OBJECTIVE: This retrospective descriptive study explored the prevalence of wet-to-dry dressings ordered for wound care of open wounds healing by secondary intention. Research questions included the following: How frequently are healthcare providers ordering wet-to-dry dressings for wound care? Which specialties of healthcare providers are most frequently ordering wet-to-dry dressings? Are wet-to-dry dressings being ordered appropriately?
METHODS: A retrospective chart review examined admission orders for 202 randomly selected Florida home care and health maintenance organization patients from 2002 to 2004. All subjects in the study had open wounds healing by secondary intention (42 partial-thickness and 160 full-thickness wounds). Frequencies are reported as the main outcome measure.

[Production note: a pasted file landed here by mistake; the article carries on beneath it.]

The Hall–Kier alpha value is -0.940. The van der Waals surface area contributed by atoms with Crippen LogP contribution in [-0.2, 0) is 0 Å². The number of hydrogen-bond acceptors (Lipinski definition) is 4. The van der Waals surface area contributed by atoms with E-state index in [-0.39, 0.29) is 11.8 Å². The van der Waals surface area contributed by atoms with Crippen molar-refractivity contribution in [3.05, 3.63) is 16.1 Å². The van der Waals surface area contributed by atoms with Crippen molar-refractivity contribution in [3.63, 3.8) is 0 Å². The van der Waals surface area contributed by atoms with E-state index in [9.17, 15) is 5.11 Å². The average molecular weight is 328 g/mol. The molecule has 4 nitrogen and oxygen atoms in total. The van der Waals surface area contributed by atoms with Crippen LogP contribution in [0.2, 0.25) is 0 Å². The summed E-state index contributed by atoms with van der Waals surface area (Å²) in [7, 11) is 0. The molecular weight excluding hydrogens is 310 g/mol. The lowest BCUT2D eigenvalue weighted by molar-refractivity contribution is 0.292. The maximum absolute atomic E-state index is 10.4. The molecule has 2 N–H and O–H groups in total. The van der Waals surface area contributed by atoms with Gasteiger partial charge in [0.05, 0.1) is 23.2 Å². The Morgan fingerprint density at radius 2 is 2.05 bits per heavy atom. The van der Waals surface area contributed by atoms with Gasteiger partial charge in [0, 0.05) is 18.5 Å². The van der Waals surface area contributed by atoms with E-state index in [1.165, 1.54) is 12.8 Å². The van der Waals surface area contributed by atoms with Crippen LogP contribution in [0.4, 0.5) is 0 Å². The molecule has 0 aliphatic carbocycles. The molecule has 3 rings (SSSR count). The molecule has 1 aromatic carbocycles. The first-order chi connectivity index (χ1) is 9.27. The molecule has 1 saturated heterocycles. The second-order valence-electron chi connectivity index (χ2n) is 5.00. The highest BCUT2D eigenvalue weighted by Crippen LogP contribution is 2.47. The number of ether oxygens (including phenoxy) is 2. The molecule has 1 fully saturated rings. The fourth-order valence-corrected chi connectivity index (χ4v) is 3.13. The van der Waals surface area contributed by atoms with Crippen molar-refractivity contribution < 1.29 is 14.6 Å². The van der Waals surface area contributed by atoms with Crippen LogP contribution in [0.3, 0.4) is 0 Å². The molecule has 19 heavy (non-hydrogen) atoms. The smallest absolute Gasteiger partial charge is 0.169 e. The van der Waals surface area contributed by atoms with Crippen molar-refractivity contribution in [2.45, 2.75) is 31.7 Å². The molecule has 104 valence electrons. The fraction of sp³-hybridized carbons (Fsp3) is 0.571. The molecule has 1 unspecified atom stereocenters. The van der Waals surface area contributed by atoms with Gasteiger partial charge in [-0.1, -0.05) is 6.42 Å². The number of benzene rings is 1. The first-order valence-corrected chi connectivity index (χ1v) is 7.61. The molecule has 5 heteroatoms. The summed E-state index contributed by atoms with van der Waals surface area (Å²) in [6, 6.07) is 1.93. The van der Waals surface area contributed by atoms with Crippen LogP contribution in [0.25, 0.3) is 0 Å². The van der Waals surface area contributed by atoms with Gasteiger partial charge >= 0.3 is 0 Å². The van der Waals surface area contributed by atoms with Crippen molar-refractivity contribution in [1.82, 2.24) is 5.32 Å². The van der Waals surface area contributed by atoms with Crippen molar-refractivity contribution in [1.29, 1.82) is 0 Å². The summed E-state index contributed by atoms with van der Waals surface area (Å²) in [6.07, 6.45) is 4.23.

RESULTS: Wet-to-dry dressings accounted for 42% of wound care orders, followed by enzymatic (7.43%) and dry gauze (6.93%). Most wounds treated with wet-to-dry dressings were surgical (69%), followed by neuropathic ulcers (10%) and pressure ulcers (5.9%). Surgical specialists preferred wet-to-dry dressings (73%). Mechanical debridement was not clinically indicated in more than 78% of wounds treated with wet-to-dry dressings. Therefore, wet-to-dry dressings were inappropriately ordered in these cases.
CONCLUSIONS: These findings suggest that wet-to-dry dressings (or dry gauze) are prescribed inappropriately in situations where there is little evidence to support their use. To achieve evidence-based practice in wound care, clinical decision making should be scientifically based. Future research should focus on which wound dressings are most effective in optimizing wound healing, as well as on investigating the reasons for the continued use of wet-to-dry dressings.